A tired woman looks at her phone showing a low battery and a red cross of health.

How Working Impacts My Health

Trying to make a living while living with a chronic condition may be possible depending on the severity, but also may be one of the hardest things to accomplish for some. If your condition is more stable and predictable, it is easier to know your limits and work around them or even find ways to cope when you do something that triggers a flare. In my present experience, working takes a lot out of me.

Pushing myself means something different every day

Setting boundaries is a huge part in coping with and honoring your health. I have always worked hard to stick with mine, but my body is also incredibly unpredictable so there is no set definition of what it means to push myself.

Every day is different. So when it comes to making consistent income, it can be challenging when I had set out to do something one day preparing for my limitations to be a certain way, but suddenly they turn around and become worse than I had anticipated. It forces me to have to put whatever I was doing on pause, or even entirely stop it until I feel better, which causes me to fall behind.

I spend nearly every waking moment in burnout mode

The most frustrating part about having to make a livable wage as someone who severely struggles with their health every day, is the fact that I have no choice but to push my health to the side. I’ve had to sacrifice so much just to barely get by every month. I don’t see or talk to my family or friends anymore-—I’ll see my family once every other month if I’m lucky. I spend all of my free time laying in bed like a zombie.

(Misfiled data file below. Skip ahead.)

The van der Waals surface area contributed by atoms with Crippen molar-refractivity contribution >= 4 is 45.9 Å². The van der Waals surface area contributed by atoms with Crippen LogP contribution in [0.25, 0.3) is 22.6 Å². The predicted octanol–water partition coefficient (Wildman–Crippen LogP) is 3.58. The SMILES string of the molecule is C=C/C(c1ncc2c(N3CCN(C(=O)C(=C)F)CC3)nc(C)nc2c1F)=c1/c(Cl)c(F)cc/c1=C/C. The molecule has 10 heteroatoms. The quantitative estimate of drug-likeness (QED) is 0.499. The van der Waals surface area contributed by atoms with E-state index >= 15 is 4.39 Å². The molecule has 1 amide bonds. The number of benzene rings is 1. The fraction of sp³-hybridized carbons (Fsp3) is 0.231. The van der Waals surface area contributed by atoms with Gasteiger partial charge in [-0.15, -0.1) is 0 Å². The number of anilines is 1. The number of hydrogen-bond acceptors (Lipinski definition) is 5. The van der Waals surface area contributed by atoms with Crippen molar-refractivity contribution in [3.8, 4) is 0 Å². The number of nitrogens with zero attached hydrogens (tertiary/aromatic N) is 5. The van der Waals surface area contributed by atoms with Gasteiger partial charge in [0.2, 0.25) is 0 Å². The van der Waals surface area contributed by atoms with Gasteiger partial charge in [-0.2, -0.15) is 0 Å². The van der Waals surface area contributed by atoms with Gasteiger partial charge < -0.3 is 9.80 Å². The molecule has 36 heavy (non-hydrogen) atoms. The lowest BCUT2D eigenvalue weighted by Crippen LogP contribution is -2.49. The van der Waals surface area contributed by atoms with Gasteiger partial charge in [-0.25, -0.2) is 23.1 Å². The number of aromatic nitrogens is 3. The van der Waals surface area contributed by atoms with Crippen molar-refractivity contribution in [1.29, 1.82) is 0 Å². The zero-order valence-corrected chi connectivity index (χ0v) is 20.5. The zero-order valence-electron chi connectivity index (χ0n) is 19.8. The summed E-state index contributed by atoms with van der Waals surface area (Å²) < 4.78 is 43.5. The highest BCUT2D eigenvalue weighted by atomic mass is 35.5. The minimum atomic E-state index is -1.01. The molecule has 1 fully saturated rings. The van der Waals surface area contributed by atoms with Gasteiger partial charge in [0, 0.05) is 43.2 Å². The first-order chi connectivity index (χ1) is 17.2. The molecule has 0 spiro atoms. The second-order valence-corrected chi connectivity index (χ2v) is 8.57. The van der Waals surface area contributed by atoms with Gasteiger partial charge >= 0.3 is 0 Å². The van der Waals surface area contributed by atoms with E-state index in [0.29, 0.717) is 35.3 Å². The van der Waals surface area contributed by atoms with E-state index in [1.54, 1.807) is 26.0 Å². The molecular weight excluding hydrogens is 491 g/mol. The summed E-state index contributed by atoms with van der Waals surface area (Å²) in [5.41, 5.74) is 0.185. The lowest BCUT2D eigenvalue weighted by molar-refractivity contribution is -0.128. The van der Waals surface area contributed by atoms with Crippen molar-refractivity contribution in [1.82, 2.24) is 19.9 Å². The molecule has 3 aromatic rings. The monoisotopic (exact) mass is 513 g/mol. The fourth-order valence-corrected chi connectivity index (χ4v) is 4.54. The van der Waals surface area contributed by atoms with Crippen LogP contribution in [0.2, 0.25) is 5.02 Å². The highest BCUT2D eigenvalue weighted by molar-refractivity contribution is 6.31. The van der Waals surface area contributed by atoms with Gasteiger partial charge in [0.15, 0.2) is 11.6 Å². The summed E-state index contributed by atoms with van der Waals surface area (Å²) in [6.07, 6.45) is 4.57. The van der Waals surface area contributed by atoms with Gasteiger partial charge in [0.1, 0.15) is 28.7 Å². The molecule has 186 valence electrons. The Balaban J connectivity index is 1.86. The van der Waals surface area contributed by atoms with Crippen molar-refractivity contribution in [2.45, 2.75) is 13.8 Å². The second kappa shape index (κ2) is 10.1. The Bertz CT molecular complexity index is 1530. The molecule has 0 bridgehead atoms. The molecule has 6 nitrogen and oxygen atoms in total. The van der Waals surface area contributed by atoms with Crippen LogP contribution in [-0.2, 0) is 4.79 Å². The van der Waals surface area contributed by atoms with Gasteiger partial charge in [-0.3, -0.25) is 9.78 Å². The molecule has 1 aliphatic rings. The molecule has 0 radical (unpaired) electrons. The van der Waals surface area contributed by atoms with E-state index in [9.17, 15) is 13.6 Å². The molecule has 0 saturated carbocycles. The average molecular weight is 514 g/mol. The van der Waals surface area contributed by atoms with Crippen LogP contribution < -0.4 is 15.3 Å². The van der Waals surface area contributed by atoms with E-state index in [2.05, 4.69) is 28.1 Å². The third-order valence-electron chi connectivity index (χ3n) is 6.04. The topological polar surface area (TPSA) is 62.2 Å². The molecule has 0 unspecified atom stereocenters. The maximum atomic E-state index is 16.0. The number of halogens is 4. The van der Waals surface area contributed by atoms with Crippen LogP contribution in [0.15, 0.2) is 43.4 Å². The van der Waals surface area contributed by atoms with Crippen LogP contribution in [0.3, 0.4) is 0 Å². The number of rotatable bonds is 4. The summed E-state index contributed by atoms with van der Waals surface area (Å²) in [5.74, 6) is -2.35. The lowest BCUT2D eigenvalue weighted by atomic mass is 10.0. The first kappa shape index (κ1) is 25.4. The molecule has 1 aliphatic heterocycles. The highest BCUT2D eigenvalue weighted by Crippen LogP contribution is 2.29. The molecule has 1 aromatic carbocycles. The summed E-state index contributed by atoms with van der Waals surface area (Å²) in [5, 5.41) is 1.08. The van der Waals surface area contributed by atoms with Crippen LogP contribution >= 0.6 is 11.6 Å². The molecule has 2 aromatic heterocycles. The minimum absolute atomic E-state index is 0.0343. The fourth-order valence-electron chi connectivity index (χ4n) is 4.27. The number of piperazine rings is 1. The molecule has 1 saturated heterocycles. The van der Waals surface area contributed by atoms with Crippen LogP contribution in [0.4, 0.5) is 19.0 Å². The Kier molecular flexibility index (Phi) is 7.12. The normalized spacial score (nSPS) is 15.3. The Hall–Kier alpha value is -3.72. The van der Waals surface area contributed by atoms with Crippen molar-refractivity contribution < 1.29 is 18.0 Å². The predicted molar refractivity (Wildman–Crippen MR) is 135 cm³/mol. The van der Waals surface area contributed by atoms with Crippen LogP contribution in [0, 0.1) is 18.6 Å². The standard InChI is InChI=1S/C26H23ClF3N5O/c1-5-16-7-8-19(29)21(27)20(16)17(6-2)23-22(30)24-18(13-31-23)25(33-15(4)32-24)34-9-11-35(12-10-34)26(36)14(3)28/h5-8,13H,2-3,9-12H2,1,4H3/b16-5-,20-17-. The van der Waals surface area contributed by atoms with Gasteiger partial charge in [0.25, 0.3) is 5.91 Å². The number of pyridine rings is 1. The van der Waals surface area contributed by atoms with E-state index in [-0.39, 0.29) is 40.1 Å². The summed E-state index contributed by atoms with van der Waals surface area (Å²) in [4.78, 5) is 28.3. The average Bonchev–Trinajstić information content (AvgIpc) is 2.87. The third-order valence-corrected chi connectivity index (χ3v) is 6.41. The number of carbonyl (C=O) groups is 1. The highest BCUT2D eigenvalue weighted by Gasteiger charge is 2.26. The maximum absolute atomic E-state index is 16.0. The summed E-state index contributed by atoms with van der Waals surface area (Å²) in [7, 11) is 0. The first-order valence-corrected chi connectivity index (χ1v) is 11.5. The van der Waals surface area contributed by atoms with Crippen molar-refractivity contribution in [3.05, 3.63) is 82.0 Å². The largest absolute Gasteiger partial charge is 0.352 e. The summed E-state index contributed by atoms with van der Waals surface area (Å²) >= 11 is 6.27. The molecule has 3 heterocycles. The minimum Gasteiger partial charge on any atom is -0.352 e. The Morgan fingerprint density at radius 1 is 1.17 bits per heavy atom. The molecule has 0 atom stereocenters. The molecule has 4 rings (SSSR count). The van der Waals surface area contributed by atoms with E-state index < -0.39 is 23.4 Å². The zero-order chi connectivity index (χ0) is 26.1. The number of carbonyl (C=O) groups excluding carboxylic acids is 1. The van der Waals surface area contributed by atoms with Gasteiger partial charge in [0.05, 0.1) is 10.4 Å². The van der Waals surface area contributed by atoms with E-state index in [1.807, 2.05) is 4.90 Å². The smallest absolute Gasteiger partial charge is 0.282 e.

On days where I feel like a 1% phone battery, I have to spend that 1% on making money. It’s no wonder I end up burnt out every day, but in a world run by money, I don’t have a choice and it’s one of the worst feelings having to sacrifice my overall feeling of humanity just to pay bills.

Everyone assumes because you are doing it, you are fully capable

There is a huge difference between what someone is capable of and if they should really be doing it in the first place. There are plenty of wheelchair uses who are capable of walking, but should they if it means it’s going to do nothing but inflict more damage or pain? Absolutely not.

People assume that if you are showing up and working, that you are entirely capable of doing so both in general and long-term. What people don’t see is that although I may be doing the work, it is still inflicting so much pain and harm onto my body each and every time I do it. It’s not something that is sustainable for me or my body.

I may be “capable”—I am capable of anything if I set my mind to it—but at what cost?

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